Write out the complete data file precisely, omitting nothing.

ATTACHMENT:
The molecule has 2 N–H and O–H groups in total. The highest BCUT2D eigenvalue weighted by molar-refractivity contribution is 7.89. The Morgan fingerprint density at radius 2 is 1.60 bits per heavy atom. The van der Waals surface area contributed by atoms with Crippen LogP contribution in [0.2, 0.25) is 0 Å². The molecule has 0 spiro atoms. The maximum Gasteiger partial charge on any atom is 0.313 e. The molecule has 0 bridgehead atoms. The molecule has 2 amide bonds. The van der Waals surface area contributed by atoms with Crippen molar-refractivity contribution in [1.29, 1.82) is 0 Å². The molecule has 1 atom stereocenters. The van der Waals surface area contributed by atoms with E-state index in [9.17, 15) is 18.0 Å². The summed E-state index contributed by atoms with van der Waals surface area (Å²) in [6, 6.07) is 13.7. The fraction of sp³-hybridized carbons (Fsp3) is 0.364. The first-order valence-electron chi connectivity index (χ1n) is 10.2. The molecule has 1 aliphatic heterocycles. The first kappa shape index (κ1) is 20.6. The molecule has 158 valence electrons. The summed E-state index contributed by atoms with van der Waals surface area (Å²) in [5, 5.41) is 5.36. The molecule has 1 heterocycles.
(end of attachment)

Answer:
The molecule has 2 N–H and O–H groups in total. The highest BCUT2D eigenvalue weighted by molar-refractivity contribution is 7.89. The Morgan fingerprint density at radius 2 is 1.60 bits per heavy atom. The van der Waals surface area contributed by atoms with Crippen LogP contribution in [0.2, 0.25) is 0 Å². The molecule has 0 spiro atoms. The maximum Gasteiger partial charge on any atom is 0.313 e. The molecule has 0 bridgehead atoms. The molecule has 2 amide bonds. The van der Waals surface area contributed by atoms with Crippen molar-refractivity contribution in [1.29, 1.82) is 0 Å². The molecule has 1 atom stereocenters. The van der Waals surface area contributed by atoms with E-state index in [9.17, 15) is 18.0 Å². The summed E-state index contributed by atoms with van der Waals surface area (Å²) in [6, 6.07) is 13.7. The fraction of sp³-hybridized carbons (Fsp3) is 0.364. The first-order valence-electron chi connectivity index (χ1n) is 10.2. The molecule has 1 aliphatic heterocycles. The first kappa shape index (κ1) is 20.6. The molecule has 158 valence electrons. The summed E-state index contributed by atoms with van der Waals surface area (Å²) in [5, 5.41) is 5.36. The molecule has 1 heterocycles.